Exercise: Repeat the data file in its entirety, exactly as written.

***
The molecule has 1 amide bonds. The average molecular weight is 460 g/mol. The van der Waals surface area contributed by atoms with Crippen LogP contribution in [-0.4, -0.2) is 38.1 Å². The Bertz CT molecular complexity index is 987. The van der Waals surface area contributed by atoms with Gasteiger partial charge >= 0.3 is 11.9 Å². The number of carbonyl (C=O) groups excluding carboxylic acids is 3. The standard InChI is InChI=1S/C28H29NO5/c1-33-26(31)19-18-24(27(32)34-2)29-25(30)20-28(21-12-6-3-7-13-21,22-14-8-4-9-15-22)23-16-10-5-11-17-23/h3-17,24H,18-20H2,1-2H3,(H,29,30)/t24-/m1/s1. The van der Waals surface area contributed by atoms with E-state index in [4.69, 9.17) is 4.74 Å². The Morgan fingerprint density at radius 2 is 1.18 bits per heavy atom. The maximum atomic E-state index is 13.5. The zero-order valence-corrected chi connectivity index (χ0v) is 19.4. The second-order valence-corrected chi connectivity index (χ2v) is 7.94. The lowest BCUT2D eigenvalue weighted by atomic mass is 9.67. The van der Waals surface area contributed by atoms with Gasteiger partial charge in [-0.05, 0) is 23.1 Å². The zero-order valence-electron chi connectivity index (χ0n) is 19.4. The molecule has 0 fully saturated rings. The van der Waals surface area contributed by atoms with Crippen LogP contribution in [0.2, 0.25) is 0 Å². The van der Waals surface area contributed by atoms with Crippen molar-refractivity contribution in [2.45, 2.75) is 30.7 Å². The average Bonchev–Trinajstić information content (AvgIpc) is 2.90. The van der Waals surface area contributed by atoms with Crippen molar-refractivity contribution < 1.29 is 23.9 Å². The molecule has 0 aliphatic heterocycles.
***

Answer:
The molecule has 1 amide bonds. The average molecular weight is 460 g/mol. The van der Waals surface area contributed by atoms with Crippen LogP contribution in [-0.4, -0.2) is 38.1 Å². The Bertz CT molecular complexity index is 987. The van der Waals surface area contributed by atoms with Gasteiger partial charge >= 0.3 is 11.9 Å². The number of carbonyl (C=O) groups excluding carboxylic acids is 3. The standard InChI is InChI=1S/C28H29NO5/c1-33-26(31)19-18-24(27(32)34-2)29-25(30)20-28(21-12-6-3-7-13-21,22-14-8-4-9-15-22)23-16-10-5-11-17-23/h3-17,24H,18-20H2,1-2H3,(H,29,30)/t24-/m1/s1. The van der Waals surface area contributed by atoms with E-state index in [4.69, 9.17) is 4.74 Å². The Morgan fingerprint density at radius 2 is 1.18 bits per heavy atom. The maximum atomic E-state index is 13.5. The zero-order valence-corrected chi connectivity index (χ0v) is 19.4. The second-order valence-corrected chi connectivity index (χ2v) is 7.94. The lowest BCUT2D eigenvalue weighted by atomic mass is 9.67. The van der Waals surface area contributed by atoms with Gasteiger partial charge in [-0.05, 0) is 23.1 Å². The zero-order valence-electron chi connectivity index (χ0n) is 19.4. The molecule has 0 fully saturated rings. The van der Waals surface area contributed by atoms with Crippen LogP contribution in [0.2, 0.25) is 0 Å². The van der Waals surface area contributed by atoms with Crippen molar-refractivity contribution in [2.45, 2.75) is 30.7 Å². The average Bonchev–Trinajstić information content (AvgIpc) is 2.90. The van der Waals surface area contributed by atoms with Crippen molar-refractivity contribution < 1.29 is 23.9 Å². The molecule has 0 aliphatic heterocycles.